Investigation to review key ideas and then we

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investigation to review key ideas and then we parallel Chapter 3 in first considering random sampling and then random assignment, both for scope of conclusions but also for how we will design our simulation. Investigation 4.1: Employment Discrimination? Robert Martin turned 55 in 1991. Earlier in that same year, the Westvaco Corporation, which makes paper products, decided to downsize. They ended up laying off roughly half of the 50 employees in the engineering department where Martin worked, including Martin. Later that year, Martin went to court, claiming that he had been fired because of his age. A major piece of evidence in Martin’s case was based on a statistical analysis of the relationship between the ages of the workers and whether they lost their jobs. Part of the data analysis presented at his trial concerned the ten hourly workers who were at risk of layoff in the second of five rounds of reductions. At the beginning of Round 2 of the layoffs, there were ten employees in this group. Their ages were 25, 33, 35, 38, 48, 53, 55, 55, 56, 64. Three were chosen for layoff: the two 55-year-olds (including Martin) and the 64-year old. (a) Create stacked dotplots of the ages of the employees who were retained and laid off. retained laid off Do these data seem to support the claim that the laid-off employees tended to be older than those who were not laid off? (b) One way to measure this support is to compare the difference in the average ages of the two groups. Calculate the mean age of the employees that were laid off and the mean age of the employees that were not laid off ( ) retained off laid x x ± ± . (c) Although we see some evidence of an age difference, on average, between these two groups, it’s still possible that the employers just randomly decided which three employees to layoff. How would you expect the behavior of these dotplots to compare if the layoff decisions had been made completely at random?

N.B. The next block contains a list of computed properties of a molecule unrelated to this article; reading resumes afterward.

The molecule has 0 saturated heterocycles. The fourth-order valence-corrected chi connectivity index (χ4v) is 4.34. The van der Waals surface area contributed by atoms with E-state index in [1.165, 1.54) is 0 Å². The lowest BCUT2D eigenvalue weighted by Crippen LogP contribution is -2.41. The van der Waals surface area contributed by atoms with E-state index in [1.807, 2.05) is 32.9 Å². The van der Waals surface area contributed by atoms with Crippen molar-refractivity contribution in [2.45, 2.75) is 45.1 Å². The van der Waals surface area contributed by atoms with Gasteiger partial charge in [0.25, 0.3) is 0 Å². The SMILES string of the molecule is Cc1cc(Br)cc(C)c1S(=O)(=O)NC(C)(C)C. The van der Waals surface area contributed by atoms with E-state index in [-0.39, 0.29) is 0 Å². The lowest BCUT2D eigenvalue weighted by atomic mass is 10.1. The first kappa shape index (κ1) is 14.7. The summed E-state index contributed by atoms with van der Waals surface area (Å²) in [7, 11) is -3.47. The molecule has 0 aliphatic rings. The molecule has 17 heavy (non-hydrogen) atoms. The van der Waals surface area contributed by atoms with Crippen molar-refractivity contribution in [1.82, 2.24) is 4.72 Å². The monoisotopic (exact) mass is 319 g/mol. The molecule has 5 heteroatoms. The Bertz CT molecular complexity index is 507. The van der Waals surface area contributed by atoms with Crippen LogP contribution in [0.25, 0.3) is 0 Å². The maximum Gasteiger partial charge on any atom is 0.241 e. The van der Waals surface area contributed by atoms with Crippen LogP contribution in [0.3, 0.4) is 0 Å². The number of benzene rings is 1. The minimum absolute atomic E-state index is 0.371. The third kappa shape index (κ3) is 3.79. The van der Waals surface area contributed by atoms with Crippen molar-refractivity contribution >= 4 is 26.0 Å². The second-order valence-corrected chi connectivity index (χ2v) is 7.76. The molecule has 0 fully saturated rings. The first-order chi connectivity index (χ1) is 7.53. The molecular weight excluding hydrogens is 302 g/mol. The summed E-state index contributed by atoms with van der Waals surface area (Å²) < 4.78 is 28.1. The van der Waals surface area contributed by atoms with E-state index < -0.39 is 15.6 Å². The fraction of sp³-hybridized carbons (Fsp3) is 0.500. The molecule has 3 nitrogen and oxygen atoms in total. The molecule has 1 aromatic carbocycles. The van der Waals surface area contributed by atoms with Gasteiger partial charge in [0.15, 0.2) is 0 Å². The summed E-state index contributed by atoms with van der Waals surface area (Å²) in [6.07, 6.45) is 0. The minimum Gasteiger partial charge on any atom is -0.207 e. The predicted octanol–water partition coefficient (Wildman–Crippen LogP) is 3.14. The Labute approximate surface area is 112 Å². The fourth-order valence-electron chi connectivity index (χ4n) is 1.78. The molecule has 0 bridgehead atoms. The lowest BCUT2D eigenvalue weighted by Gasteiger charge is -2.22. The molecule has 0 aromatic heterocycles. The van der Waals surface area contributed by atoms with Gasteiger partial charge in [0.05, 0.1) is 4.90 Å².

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Chance/Rossman, 2015 ISCAM III Investigation 4.1 256 (d) Describe how you could generate one “could have been” observation under this assumption that the lay-off decisions are made completely at random. (e) If we consider the outcomes where three of the ten employees are laid off, how many of these outcomes are “as extreme” as the observed result? How many are “more extreme”? [ Hint : List the ages of the three employees that are laid off for these results.] (f) How many different ways are there to form these two groups, three to be laid off and seven retained, if the decisions are made completely at random? (g) How many of these random splits have three of the four oldest people in the laid-off group? The dotplot below shows all possible values for the “difference in mean age” for the laid -off group minus the retained group for all possible splits into 3 laid-off employees and 7 retained.
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